The refereed annual review journal New Review of Hypermedia and Multimedia (NRHM) is taking digital libraries as its theme for 2001. The journal is concerned with research into practical and theoretical developments in hypermedia, interactive multimedia and related technologies, making digital libraries an ideal starting point from which to explore all its areas of interest, which also include metadata, information retrieval and semantic Web and knowledge organisation systems. The recent rise in the number of digital library conferences, collaborative international projects and specialist meetings has highlighted the huge increase in interest in digitisation projects, which in turn has made new technologies, means of access to collections and advanced computer interface design necessary. All these aspects of digital libraries are of interest to the editors of NRHM who are requesting submission of articles, by August 1, on topics concerning areas such as subject gateways and discovery services, classifications and controlled vocabulary systems and advanced searching and browsing techniques. The journal intends to provide an up-to-date analysis of the issues and further details about submission and subsequent publication can be requested from the editor at the address below.
NRHM Editor: Douglas Tudhope email@example.com
Notes for contributors: http://www.taylorgraham.com/journals/nrhypnotes.html
South Bank UniversityBuilds Online Architectural Database
In April, the Library Information Technology Centre (LITC) at South Bank University began BuilDNER, a 12-month project to digitise its holding of approximately 20,000 pre-indexed 35mm slides of buildings and architectural features. On completion of the project the collection will be available in a JISC funded repository. The collection, which is now searchable by terms of reference such as subject term, period and material, was originally indexed according to the Building Industry Thesaurus, and this index has now been computerised and is accessible by prior arrangement from http://www.lisa.sbu. ac.uk/slides/. The collection focuses on historical buildings and those of particular architectural merit, as well as individual building artefacts and materials. The project will interest librarians from many disciplines as the material to be digitised has been compiled from a range of sources, including purchased slides, as well as those developed from books and original slides.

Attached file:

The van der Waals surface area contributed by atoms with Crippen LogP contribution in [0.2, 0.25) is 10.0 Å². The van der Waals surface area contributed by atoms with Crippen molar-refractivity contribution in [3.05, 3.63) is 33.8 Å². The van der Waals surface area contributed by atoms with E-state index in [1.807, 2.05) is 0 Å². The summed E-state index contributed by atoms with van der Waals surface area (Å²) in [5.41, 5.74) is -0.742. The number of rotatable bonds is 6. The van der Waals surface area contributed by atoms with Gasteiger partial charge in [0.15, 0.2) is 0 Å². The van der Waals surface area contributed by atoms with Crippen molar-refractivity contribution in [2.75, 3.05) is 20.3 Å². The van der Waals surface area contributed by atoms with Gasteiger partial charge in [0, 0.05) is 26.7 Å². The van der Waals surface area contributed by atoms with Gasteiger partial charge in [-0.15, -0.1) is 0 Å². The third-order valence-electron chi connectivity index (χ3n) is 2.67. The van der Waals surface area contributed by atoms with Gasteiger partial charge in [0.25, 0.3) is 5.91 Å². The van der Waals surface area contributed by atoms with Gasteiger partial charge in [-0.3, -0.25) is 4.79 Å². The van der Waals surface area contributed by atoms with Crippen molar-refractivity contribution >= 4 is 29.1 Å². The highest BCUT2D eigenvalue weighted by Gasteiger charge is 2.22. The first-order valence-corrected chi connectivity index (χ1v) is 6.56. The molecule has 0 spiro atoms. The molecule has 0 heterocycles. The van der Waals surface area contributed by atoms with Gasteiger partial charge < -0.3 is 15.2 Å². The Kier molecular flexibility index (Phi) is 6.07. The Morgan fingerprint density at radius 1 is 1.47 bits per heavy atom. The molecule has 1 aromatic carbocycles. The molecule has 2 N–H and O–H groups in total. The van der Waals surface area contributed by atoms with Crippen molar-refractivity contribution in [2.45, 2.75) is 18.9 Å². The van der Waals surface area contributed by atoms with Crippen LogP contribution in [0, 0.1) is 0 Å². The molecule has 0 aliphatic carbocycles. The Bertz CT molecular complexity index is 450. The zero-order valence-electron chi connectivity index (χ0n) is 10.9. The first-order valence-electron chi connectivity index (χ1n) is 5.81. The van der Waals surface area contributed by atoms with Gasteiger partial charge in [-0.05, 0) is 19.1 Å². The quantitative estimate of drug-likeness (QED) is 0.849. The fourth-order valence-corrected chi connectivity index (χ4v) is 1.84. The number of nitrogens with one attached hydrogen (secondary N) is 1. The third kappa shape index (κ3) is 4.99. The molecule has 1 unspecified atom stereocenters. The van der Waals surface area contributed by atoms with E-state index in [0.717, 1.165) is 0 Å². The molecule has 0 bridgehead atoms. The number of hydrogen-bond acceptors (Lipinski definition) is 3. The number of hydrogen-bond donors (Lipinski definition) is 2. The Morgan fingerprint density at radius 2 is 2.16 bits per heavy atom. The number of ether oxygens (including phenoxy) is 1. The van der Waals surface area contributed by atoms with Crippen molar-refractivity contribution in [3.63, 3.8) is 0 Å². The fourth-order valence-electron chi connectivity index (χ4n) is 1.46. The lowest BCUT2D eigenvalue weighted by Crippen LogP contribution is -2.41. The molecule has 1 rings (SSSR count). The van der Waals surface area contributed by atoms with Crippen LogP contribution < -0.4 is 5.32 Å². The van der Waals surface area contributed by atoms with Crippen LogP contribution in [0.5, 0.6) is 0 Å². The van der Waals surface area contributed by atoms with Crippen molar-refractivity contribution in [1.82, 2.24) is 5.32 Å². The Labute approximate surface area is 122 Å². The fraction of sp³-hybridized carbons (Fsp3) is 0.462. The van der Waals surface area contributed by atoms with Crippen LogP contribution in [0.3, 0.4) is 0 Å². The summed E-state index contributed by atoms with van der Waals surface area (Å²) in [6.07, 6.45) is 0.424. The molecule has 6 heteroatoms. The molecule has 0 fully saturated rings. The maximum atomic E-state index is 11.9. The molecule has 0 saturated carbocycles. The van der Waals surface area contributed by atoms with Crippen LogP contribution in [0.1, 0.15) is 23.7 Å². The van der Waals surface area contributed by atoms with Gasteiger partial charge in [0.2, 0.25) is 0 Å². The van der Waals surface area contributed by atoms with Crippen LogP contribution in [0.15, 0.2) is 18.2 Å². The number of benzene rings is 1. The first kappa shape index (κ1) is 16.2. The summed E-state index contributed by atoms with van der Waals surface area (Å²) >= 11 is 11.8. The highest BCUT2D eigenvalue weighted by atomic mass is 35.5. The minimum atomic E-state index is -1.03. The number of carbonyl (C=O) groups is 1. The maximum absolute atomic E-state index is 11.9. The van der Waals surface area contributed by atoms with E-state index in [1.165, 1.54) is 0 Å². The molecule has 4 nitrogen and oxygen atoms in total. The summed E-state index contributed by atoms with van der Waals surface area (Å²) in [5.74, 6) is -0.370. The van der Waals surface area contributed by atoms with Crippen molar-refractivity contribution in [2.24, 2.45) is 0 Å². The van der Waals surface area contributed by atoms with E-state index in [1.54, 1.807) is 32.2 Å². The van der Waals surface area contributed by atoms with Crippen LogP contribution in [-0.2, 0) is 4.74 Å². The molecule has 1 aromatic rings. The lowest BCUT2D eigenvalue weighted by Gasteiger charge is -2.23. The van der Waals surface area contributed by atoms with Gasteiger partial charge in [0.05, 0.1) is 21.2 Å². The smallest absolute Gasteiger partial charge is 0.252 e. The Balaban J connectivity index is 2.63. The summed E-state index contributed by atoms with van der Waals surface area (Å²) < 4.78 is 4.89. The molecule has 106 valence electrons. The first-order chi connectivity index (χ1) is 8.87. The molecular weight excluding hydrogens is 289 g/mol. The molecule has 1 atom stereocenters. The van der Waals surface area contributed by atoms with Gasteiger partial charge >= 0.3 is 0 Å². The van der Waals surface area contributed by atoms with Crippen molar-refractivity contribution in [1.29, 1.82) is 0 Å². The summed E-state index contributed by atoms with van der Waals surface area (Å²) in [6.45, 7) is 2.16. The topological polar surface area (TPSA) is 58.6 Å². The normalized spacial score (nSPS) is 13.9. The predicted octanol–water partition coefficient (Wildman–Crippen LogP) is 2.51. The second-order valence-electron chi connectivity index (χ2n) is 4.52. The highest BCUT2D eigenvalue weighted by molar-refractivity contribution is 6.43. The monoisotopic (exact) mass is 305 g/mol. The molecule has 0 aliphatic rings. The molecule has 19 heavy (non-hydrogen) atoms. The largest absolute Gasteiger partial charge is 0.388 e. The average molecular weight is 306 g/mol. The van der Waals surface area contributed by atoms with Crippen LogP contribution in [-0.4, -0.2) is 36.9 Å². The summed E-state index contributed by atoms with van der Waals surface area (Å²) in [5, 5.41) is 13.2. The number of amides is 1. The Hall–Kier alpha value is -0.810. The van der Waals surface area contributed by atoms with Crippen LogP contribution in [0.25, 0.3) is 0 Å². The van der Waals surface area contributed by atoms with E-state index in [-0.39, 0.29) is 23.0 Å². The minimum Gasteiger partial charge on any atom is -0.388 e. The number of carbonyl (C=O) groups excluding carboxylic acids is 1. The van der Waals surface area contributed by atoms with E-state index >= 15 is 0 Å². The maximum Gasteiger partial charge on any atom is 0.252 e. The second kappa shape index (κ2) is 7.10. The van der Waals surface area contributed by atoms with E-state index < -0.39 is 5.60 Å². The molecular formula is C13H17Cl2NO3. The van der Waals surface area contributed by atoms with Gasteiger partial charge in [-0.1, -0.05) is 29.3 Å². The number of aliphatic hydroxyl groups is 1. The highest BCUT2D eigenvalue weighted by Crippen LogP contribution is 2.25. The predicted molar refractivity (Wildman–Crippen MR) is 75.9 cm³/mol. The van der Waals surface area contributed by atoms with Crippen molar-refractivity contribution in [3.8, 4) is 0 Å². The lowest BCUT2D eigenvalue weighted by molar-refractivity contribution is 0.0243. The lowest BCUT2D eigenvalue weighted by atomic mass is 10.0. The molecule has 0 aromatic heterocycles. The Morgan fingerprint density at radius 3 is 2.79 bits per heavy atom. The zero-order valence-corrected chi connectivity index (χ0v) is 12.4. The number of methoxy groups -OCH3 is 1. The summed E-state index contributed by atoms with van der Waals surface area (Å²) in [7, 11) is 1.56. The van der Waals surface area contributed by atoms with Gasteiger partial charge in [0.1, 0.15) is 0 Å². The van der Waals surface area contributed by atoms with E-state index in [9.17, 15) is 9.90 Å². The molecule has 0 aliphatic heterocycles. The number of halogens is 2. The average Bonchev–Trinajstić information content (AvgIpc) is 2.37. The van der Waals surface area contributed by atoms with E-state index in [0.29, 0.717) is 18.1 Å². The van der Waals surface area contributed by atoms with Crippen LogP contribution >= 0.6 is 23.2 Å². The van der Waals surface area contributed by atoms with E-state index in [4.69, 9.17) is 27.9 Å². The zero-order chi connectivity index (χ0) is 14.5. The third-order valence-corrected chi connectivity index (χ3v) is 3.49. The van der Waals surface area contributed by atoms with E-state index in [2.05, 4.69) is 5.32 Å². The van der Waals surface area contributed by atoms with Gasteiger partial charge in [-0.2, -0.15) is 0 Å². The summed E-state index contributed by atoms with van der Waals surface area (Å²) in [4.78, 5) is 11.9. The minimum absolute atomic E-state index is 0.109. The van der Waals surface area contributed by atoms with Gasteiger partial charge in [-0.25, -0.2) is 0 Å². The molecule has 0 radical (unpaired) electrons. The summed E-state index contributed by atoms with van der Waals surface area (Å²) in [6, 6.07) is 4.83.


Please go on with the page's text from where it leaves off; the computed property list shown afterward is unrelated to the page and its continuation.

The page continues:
The digitisation procedure will take account of the measures outlined in the Helix good practice guide and practice that has developed in the digital imaging community since.
Project Web site: http://litc.sbu.ac.uk/buildner
LITC: Paul Sandford, Researcher, firstname.lastname@example.org
British LibraryHosts Major Digital Librarianship Conference
The British Library recently hosted an international conference, Issues in Digital Librarianship: Accessing the Future, which focused on e-commerce and information retrieval, while trying to identify the main issues and future concerns for library digitisation. The event also celebrated the 20th anniversary of the opening of the Online Computer Library Centre's Europe, Middle East and Africa office. The conference attempted to identify areas where the library community could use global cooperation to meet future demands and develop strategies for the collection and preservation of digital materials, always bearing in mind users' needs. It aimed to create a shared awareness of trends and activities and to identify gaps in resources and skills.
The keynote speakers, from the British Library and the Council on Library and Information Resources, provided a strategic overview of the current position in the UK and the USA, and other speakers elaborated on digital preservation, the acquisition of digital materials and the avoidance of social exclusion. Speakers came from diverse organisations including the Networked European Deposit Library and Koninklijke Bibliotheek in The Netherlands, the Distributed National Electronic Resource and Birmingham City Council. The conference allowed the international delegates to examine areas of common interest and lay the basis for global cooperative action.
British Library: http://www.bl.uk
IFLAApproves New Guidelines for International Lending
The IFLA office for international lending and the IFLA section on document delivery and interlending have cooperated closely to produce a new set of principles and guidelines for international lending and document delivery, which were recently ratified by the IFLA's professional board. The international sharing of library resources plays an important part in improving access to published material, and the updating of the principles governing this process plays a vital role in improving global access to library resources. The guidelines, which are not mandatory as each country must regulate its own interlending and document supply processes, aim to protect the interests of all libraries and they set out recommended practice for individual states for document provision.
The document, "International Lending and Document Delivery: Principles and Guidelines for Procedure" which is available from http://www.ifla.org/VI/2/p3/ildd.htm, identifies eight major areas of inquiry, each of which is supplemented by a set of guidelines. These areas are national responsibility, the national lending system, the national policy for international lending, request sending, item supply, copyright, responsibility for loaned material and charges and payments.
IFLA UAP Office: Sara Gould, British Library Document Supply Centre, Boston Spa, Wetherby, West Yorks LS23 7BQ email@example.com